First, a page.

Carbon finance - evidence of successful carbon credit projects and carbon risk in credit risk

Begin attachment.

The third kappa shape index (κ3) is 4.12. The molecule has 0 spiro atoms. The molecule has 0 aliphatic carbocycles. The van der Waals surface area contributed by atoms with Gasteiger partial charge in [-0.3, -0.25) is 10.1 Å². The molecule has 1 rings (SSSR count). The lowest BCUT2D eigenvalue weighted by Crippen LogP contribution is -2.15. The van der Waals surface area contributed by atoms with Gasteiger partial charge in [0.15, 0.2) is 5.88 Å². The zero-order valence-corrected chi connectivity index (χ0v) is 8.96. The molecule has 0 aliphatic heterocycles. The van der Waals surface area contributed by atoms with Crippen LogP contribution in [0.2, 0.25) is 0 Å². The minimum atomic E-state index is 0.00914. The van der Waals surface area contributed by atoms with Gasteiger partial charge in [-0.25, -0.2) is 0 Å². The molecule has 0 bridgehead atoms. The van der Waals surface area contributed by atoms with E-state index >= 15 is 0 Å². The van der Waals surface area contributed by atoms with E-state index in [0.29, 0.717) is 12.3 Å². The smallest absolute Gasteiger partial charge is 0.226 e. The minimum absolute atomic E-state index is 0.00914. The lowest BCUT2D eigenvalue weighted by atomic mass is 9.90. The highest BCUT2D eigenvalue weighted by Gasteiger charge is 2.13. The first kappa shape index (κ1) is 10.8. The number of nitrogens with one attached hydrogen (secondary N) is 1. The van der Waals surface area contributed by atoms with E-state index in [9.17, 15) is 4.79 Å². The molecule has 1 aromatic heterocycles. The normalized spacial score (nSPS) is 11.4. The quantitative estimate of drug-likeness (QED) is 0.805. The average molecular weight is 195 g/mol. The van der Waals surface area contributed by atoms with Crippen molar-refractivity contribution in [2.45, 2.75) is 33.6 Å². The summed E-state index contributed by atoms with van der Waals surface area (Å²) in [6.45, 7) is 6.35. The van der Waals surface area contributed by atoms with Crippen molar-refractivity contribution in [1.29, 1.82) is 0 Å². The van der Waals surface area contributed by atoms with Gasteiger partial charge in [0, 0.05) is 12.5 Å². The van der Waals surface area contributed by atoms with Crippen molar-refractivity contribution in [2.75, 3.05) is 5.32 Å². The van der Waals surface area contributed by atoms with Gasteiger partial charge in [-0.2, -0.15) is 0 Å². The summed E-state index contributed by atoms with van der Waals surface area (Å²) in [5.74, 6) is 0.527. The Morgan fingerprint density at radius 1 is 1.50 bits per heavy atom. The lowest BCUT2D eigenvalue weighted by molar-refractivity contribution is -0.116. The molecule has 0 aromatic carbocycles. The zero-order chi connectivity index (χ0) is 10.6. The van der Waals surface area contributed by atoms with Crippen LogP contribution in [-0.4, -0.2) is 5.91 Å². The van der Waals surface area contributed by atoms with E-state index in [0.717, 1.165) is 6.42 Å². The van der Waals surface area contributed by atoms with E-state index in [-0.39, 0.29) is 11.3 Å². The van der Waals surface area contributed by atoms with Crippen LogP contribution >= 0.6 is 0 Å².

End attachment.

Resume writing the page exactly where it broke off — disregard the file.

Climate change is a global phenomenon imposing environmental, social and economic challenges to the international community. With the help of environmental regulation global warming is intended to be limited to 2 _ C. There are diverse climate policies, such as carbon taxation and carbon emission trading worldwide with different scopes with respect to GHG emissions covered and obliged entities next to voluntary carbon trading regimes. Accordingly, GHG emissions are priced in order to internalize their external effects. Thus, the cost structure of regulated companies is influenced by carbon pricing. In addition, potential climate policies and increasing carbon prices exposes companies to carbon risk. Carbon risk is related to an asset's or company's GHG emissions and the implied value destruction due to climate policies. The scope of this thesis is to investigate two carbon finance related topics. First, we identify and compare the determinants of success of carbon credit projects within a mandatory and a voluntary carbon trading regime. The carbon certificates generated under the Clean Development Mechanism (CDM) are valid certificates under the European Union Emission Trading System (EU ETS). Therefore, companies obliged to set o_ their carbon emissions under the EU ETS can invest in a CDM project in a non-Annex I country according to the Kyoto Protocol and reduce emissions in a least-developed, developing or emerging country. Thus, the CDM represents a mandatory standard. A voluntary standard is the Verified Carbon Standard (VCS). Here, companies can invest in carbon credit projects or purchase Verified Carbon Units (VCUs) in order to compensate their carbon emissions. This voluntary participation can have reputational reasons or be in preparation of a mandatory carbon credit regime. To understand the factors influencing success of carbon credit projects is important for companies investing in such projects in order to avoid losses. In addition, it is relevant for policy makers in order to adapt the market design such that the cost-efficiency is maintained. This relates to the rationale of carbon credit projects conducted in non-Annex I countries, namely, that emission reductions can be achieved at lower costs compared to those in industrialized countries. By that policy makers can secure use of carbon credit mechanisms and the benefit of technology as well as knowledge transfer. In particular, we focus on wind and hydro power, energy efficiency and biomass projects regarding the CDM and VCS. The success indicator and dependent variable in our analysis is the log quotient of actual and estimated emissions reductions. As independent variables function the projects' scale, log of actual credit issuing time, the number of involved countries, the projects' technology and their host region. We apply OLS and stepwise regression allowing the independent variables to interact and identify partly multi-collinearity in the stepwise regression results. Furthermore, we find off-setting effects in the stepwise regression results. Our results suggest that carbon credit projects underperform in general, yet, VCS projects underperform slightly less compared to CDM projects. With respect to the projects' methodology large scale CDM energy efficiency and VCS hydro power projects perform better than small scale ones within our sample. In contrast, VCS biomass projects show an increased rate of carbon credit issuance when applying the small scale methodologies. Additionally, we identify economies of scale and time regarding the overall VCS sample, VCS and CDM wind as well as CDM hydro power projects. The number of participating countries influences the success of carbon credit projects, too. However, with respect to the stepwise regressions we identify off-setting effects as disadvantages linked to the number of involved countries vanish with increasing crediting time. According to our results this is valid for CDM hydro power projects and CDM and VCS biomass projects. Concerning the host regions, Africa seems not to be advantageous for CDM energy efficiency projects, whereas CDM biomass projects located in Latin America have an increased rate of credit issuance. Our findings motivate further interesting and valuable research questions, in particular, with respect to the considered standards and geographical focus. Second, we find evidence of carbon risk in credit risk as a consequence of environmental policies. Credit Default Swaps (CDSs) are credit derivatives and their spread reflects the creditworthiness and probability of default of the reference entity. As a proxy for carbon risk we relate EUA futures prices to CDS spreads of 33 European companies while taking into account further CDS spread determinants in order to isolate the effect of carbon risk. With reference to the Merton model (Merton, 1974), which explains a firm's credit spread with the help of its debt and equity representing the firm value, we include the changes in stock prices and in stock return volatility into our regression models. The change in a market index is another explanatory variable determining the change in CDS spreads. The explanatory power of these three CDS spread determinants is advocated by Galil et al. (2014). In particular, we apply OLS company-wise regressions as well as panel regressions using the First-Difference estimator due to unit roots in the panels. With regard to the panel regressions we distinguish between the sectors Power & Heat, Oil & Gas, Chemicals and Motor industry, because we assume that carbon intensive sector face a greater carbon risk exposure compared to companies belonging to low carbon sectors. Furthermore, we take into account the companies' yearly Scope 1 carbon emissions in order to categorize the companies as "green", "gray" and "brown". Since we assume that carbon risk has a stronger effect on the creditworthiness of high emitting companies. In order to provide a longer-term perspective we consider the CDS spread maturities of one, three and five years and match the EUA futures price maturities. Our observation period starts with the third trading phase of the EU ETS in 2013, which has stricter rules with regard to the allocation on carbon allowances and the overall amount of emission allowances decreases yearly and ends in August 2018. Moreover, we consider two sub-periods, namely 2013- 2016 and 2017-2018, because we assume that carbon risk awareness increases over time and because of the steady increase in EUA futures prices beginning in 2017. Our results confirm our expectations, such that carbon risk is evident rather in the longerterm maturity. In addition, the five years maturity captures most market information as it is most liquidly traded and the CDS spread determinants of Galil et al. (2014) were found explicitly for the five years maturity. Furthermore, the awareness of carbon risk seems to increase over time as carbon risk is identified rather in the later observation period 2017-2018. This confirms that our sub-period selection is reasonable. With regard to the sector panels the panels associated to high carbon emissions are, in general, identified to be exposed to carbon risk. Whereas, "green" companies seem to benefit from increasing EUA futures prices with respect to their creditworthiness. Our empirical approach can be extended with respect to the number of companies under consideration as well as with respect to the carbon risk proxy. When changing the carbon risk proxy a measure of social cost of carbon or a carbon risk factor could be discussed. This could also solve the issue of interaction between the EUA futures prices and stock prices as well as stock return volatilities in some cases of our regression results. Furthermore, our empirical approach could be enlarged geographically taking into account further regulatory regimes next to the EU ETS. Concluding, our findings are of considerable value for companies regarding their access to finance, for policy makers concerning the regulatory influence of climate policies and actors on the credit and financial markets with respect to the incorporated carbon risk in company valuation. In this thesis we provide evidence of the success determinants of carbon credit projects, which function as a measure to hedge a company's carbon risk exposure as well as evidence of carbon risk exposure of European companies regarding their creditworthiness. We, therefore, cover two important topics in carbon finance, which are relevant to policy makers as well as companies and other actors on the carbon and credit markets.